The aim of this study is to detect the effect of zinc supplementation as an adjuvant treatment in neonatal sepsis.

Patients and Methods

This is a prospective clinical trial study after taking informed consent, we included 200 neonates with neonatal sepsis on the basis of both clinical and laboratory criteria. Patients were included if diagnosed as high probable sepsis according to criteria employed for defining the sepsis score (Table 1).

Exclusion criteria: major congenital anomalies, hypoxic ischemic encephalopathy, intra cranial hemorrhage and respiratory distress syndrome, inborn error of metabolism, candida infection.

Enrolled infants were divided into two groups. Intervention group (n=100) and control group (n=100). Patients were enrolled from the Neonatal Intensive Care Unit of Tanta University Hospital from July 2013 to May 2015.

Sepsis Score Definition
High Probable Sepsis (HPS): •At least 3 sepsis-related clinical signs
•Hs-CRP more than 5 mg/ml
•At least 2 other altered serum parameters
•Blood culture: Positive or negative
Probable Sepsis (PRS): •Less than 3 sepsis-related clinical signs
•Hs-CRP more than 5 mg/ml
•Less than 2 other altered serum parameters
•Blood culture: Negative
Possible Sepsis (POS): •Less than 3 sepsis-related clinical signs
•Hs-CRP less than 5 mg/ml
•Less than 2 other altered serum parameters
•Blood culture: Negative
No Sepsis (NS): •No sepsis-related clinical signs
•Hs-CRP less than 5 mg/ml
•No altered serum parameters
•Blood culture: Negative

Table 1A. Sepsis score definitions

Evaluation

All neonates were exposed to careful history taking, clinical and laboratory examination. Blood culture was drawn in both groups as a routine work before starting medications. Both groups had laboratory examination in the form of Complete blood count (CBC) including (TLC, ANC, Platelet count and I/T ratio) and high sensitive CRP (hs-CRP).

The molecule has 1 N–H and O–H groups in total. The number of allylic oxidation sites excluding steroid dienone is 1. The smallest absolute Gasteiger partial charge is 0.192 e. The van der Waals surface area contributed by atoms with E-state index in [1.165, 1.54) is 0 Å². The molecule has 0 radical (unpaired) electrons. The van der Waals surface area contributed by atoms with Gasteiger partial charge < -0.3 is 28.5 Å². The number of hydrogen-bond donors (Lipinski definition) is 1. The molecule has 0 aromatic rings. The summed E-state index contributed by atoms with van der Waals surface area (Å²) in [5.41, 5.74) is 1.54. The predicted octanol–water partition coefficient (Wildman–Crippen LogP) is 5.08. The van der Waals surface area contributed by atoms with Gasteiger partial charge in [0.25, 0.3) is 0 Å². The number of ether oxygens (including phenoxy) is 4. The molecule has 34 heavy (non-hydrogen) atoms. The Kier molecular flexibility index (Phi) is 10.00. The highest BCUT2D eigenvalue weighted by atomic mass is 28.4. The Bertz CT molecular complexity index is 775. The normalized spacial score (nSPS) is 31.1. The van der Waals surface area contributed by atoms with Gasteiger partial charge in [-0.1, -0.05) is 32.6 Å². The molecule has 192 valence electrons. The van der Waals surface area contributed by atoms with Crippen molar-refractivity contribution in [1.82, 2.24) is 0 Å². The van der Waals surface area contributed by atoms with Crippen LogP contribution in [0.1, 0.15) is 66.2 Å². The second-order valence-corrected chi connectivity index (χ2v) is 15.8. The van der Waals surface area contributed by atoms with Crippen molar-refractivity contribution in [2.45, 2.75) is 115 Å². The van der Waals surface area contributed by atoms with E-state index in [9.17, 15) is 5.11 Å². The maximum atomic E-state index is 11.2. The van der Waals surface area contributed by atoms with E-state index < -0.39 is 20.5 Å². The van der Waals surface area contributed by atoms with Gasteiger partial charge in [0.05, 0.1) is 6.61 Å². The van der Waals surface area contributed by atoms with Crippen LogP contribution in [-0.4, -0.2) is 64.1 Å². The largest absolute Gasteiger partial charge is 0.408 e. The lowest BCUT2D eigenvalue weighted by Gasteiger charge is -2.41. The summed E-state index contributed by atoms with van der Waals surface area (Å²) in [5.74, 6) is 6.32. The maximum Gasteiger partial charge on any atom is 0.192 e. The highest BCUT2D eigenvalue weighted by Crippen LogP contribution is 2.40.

Blood cultures were tested using Bactalert blood culture system. High sensitive C-reactive protein (hs-CRP) was quantitatively measured by Latix particles coated with specific anti-human CRP were agglutinated when mixed with samples containing CRP. The agglutination causes an absorbance change which depends upon the CRP content in the sample, hs-CRP more than 5 mg/ml is considered positive.

Sepsis score was assigned on admission and daily for 15 days of life. All study patients were classified into high probable sepsis (HPS) or probable sepsis (PRS) or possible sepsis (POS) or no sepsis (NS) according to Criteria employed for defining the sepsis score (Table 1) [14,15].

Intervention

In the intervention group, 100 neonates with sepsis received zinc as 3 mg/kg/twice a day of zinc sulfate monohydrate orally for 15 day along with antibiotics according to the standard protocol. In the Control group, 100 neonates with sepsis did not receiving zinc but only received antibiotics according to the standard protocol. Zinc was given through the oro/naso-gastric tube. The standard antibiotics protocol is Ampicillin plus Gentamycin.

The ethics committee of faculty of medicine, Tanta University had approved this study. Written informed consent was done from the parents of all neonates. The duration of the study was 22 months.

Statistical Analysis

It was performed by using SPSS for Windows, version 20. Data were expressed as range and mean ± standard deviation (SD). Differences between groups in continuous variables were tested for significance with independent t-test while Chi-square test(X2) used to compare categorical variables. For all statistical tests done, p value <0.05 was considered significant.

Sepsis related clinical signs:
•General pallor or icterus.
•Cardiovascular manifestations: tachycardia or bradycardia, poor perfusion or shock.
•Variability in temperature (hypothermia or hyperthermia).
•Respiratory manifestations: grunting, intercostal retractions, apnea or cyanosis.
•Neurological manifestations: hypotonia, lethargy, irritability or seizures.
•Gastrointestinal manifestations: abdominal distension, hepatosplenomegaly.
Serum parameters other than hs-CRP:
•White blood cells (WBC) count.